Dvorák to Duke Ellington: A Conductor Explores America's Music and Its African American Roots
Drawing upon a remarkable mix of intensive research and the personal experience of a career devoted to the music about which Dvorák so presciently spoke, Maurice Peress's lively and convincing narrative treats readers to a rare and delightful glimpse behind the scenes of the burgeoning American school of music and beyond. In Dvorák to Duke Ellington, Peress begins by recounting the music's formative years: Dvorák's three year residency as Director of the National Conservatory of Music in New York (1892-1895), and his students, in particular Will Marion Cook and Rubin Goldmark, who would in turn become the teachers of Ellington, Gershwin, and Copland. We follow Dvorák to the famed Chicago World's Fair of 1893, where he directed a concert of his music for Bohemian Honor Day. Peress brings to light the little known African American presence at the Fair: the piano professors, about-to-be-ragtimers; and the gifted young artists Paul Dunbar, Harry T. Burleigh, and Cook, who gathered at the Haitian Pavilion with its director, Frederick Douglass, to organize their own gala concert for Colored Persons Day. Peress, a distinguished conductor, is himself a part of this story; working with Duke Ellington on the Suite from Black, Brown and Beige and his "opera comique," Queenie Pie; conducting the world premiere of Leonard Bernstein's Mass; and reconstructing landmark American concerts at which George Antheil's Ballet Mecanique, George Gershwin's Rhapsody in Blue, James Reese Europe's Clef Club (the first all-black concert at Carnegie Hall), and Ellington's Black, Brown and Beige, were first presented. Concluding with an astounding look at Ellington and his music, Dvorák to Duke Ellington offers an engrossing, elegant portrait of the Dvorák legacy, America's music, and the inestimable African-American influence upon it.
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4 The Chicago Worlds Columbian Exposition of 1893
5 The National Conservatory of Music of America
6 Paul Laurence Dunbar Clorindy and The Talented Tenth
7 James Reese Europe
8 George Gershwin and African American Music
9 Leonard Bernstein
13 George Antheils Ballet Mécanique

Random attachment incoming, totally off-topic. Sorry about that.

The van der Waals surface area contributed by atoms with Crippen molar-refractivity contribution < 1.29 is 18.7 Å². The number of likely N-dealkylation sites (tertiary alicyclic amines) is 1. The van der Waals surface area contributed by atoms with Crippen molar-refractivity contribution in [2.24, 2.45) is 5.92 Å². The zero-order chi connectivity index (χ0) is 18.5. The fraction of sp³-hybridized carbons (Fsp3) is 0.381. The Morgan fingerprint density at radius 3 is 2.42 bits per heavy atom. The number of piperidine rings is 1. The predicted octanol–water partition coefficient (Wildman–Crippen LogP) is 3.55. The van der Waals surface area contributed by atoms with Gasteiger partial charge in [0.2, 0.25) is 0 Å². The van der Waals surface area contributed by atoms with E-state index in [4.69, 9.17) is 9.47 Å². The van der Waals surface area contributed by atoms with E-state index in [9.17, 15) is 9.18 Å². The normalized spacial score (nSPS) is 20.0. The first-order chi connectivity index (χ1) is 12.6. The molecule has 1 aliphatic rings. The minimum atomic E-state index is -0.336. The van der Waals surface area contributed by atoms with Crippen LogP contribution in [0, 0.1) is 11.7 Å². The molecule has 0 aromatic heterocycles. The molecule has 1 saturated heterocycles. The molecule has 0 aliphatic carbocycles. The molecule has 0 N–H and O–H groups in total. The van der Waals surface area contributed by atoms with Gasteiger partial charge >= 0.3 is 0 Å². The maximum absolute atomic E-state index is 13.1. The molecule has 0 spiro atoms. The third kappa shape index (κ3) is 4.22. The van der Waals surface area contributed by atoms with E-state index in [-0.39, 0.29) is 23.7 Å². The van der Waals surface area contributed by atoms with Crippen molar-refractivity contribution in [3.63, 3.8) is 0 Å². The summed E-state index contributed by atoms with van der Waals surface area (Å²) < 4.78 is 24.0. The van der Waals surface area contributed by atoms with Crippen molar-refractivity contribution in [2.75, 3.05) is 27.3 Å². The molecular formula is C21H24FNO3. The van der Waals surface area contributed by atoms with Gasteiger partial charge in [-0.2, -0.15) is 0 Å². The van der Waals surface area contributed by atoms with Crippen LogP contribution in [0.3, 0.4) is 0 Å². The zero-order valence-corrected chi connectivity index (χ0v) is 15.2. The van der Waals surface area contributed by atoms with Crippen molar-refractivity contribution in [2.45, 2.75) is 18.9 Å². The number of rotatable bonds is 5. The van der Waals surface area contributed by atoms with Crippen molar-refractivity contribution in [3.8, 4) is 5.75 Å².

14 Bernsteins Mass
15 Duke Ellington
16 Ellingtons Queenie Pie
17 Ellingtons Black Brown and Beige
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Dvorak to Duke Ellington: A Conductor Explores America's Music and Its ...
Limited preview - 2004
Aeolian Hall African American music ain’t Antheil arrangements artists audience Ballet Mécanique banjo bass Bernstein Broadway Brown and Beige Burleigh Carnegie Hall Carnegie Hall concert Celebrant Chicago choir chorus Clef Club Clef Club Concert Clorindy Colored Columbian composer composition conducted conductor Cook’s Copland Czech dance drum drummer Duke Ellington Duke’s Dvo≠ák to Duke ensemble Europe’s George Gershwin Goldmark Grofé guitar Harlem instruments interview James Reese Europe jazz jazz band Jazz Symphony Jim Europe John Johnson Lenny Marion Cook Mass Maurice Arnold musicians National Conservatory Negro melodies Negro music Notes to Pages opera original Paris performance Philip’s pianist Pianola piece played player piano poem Porgy and Bess premiere Quartet Queenie Pie ragtime re-creation recording rehearsal Rhapsody in Blue rhythm sang saxophone score singers singing solo soloist song sound stage Street string Swing Theater theme trombone trumpet tune violin violinist Whiteman Williams World wrote York Herald York’s
Page 4 - But the artist appeals to that part of our being which is not dependent on wisdom; to that in us which is a gift and not an acquisition — and, therefore, more permanently enduring. He speaks to our capacity for delight and wonder, to the sense of mystery surrounding our lives: to our sense of pity, and beauty, and pain...